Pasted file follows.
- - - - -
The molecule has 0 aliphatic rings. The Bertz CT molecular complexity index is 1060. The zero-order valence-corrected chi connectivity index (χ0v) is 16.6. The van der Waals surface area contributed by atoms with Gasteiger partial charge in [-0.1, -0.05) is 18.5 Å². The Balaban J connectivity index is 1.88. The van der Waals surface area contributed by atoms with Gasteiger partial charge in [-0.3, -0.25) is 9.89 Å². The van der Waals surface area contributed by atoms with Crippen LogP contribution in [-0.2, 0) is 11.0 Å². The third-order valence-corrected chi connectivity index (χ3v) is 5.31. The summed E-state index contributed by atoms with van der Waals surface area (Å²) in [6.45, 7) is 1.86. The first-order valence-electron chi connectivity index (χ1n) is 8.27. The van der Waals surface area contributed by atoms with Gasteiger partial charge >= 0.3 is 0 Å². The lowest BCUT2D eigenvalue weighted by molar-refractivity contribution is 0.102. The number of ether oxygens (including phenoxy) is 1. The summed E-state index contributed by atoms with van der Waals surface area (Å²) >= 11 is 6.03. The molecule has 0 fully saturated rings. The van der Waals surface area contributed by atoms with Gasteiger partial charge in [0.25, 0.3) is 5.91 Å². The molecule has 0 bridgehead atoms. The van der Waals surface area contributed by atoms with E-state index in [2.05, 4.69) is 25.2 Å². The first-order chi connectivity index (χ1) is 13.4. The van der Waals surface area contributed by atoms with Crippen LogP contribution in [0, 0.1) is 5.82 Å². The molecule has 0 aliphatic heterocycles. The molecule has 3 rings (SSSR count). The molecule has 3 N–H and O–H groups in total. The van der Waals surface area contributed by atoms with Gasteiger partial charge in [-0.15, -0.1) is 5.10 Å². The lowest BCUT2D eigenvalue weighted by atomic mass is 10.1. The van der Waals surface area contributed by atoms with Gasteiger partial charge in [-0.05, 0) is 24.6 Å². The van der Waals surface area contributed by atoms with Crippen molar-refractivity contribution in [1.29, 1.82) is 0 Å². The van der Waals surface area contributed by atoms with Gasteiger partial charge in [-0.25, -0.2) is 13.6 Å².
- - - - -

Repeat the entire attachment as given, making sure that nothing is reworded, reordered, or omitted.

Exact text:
The molecule has 0 aliphatic rings. The Bertz CT molecular complexity index is 1060. The zero-order valence-corrected chi connectivity index (χ0v) is 16.6. The van der Waals surface area contributed by atoms with Gasteiger partial charge in [-0.1, -0.05) is 18.5 Å². The Balaban J connectivity index is 1.88. The van der Waals surface area contributed by atoms with Gasteiger partial charge in [-0.3, -0.25) is 9.89 Å². The van der Waals surface area contributed by atoms with Crippen LogP contribution in [-0.2, 0) is 11.0 Å². The third-order valence-corrected chi connectivity index (χ3v) is 5.31. The summed E-state index contributed by atoms with van der Waals surface area (Å²) in [6.45, 7) is 1.86. The first-order valence-electron chi connectivity index (χ1n) is 8.27. The van der Waals surface area contributed by atoms with Gasteiger partial charge >= 0.3 is 0 Å². The lowest BCUT2D eigenvalue weighted by molar-refractivity contribution is 0.102. The number of ether oxygens (including phenoxy) is 1. The summed E-state index contributed by atoms with van der Waals surface area (Å²) >= 11 is 6.03. The molecule has 0 fully saturated rings. The van der Waals surface area contributed by atoms with Gasteiger partial charge in [0.25, 0.3) is 5.91 Å². The molecule has 0 bridgehead atoms. The van der Waals surface area contributed by atoms with E-state index in [2.05, 4.69) is 25.2 Å². The first-order chi connectivity index (χ1) is 13.4. The van der Waals surface area contributed by atoms with Crippen LogP contribution in [0, 0.1) is 5.82 Å². The molecule has 0 aliphatic heterocycles. The molecule has 3 rings (SSSR count). The molecule has 3 N–H and O–H groups in total. The van der Waals surface area contributed by atoms with Gasteiger partial charge in [-0.15, -0.1) is 5.10 Å². The lowest BCUT2D eigenvalue weighted by atomic mass is 10.1. The van der Waals surface area contributed by atoms with Gasteiger partial charge in [-0.05, 0) is 24.6 Å². The van der Waals surface area contributed by atoms with Crippen molar-refractivity contribution in [1.29, 1.82) is 0 Å². The van der Waals surface area contributed by atoms with Gasteiger partial charge in [-0.25, -0.2) is 13.6 Å².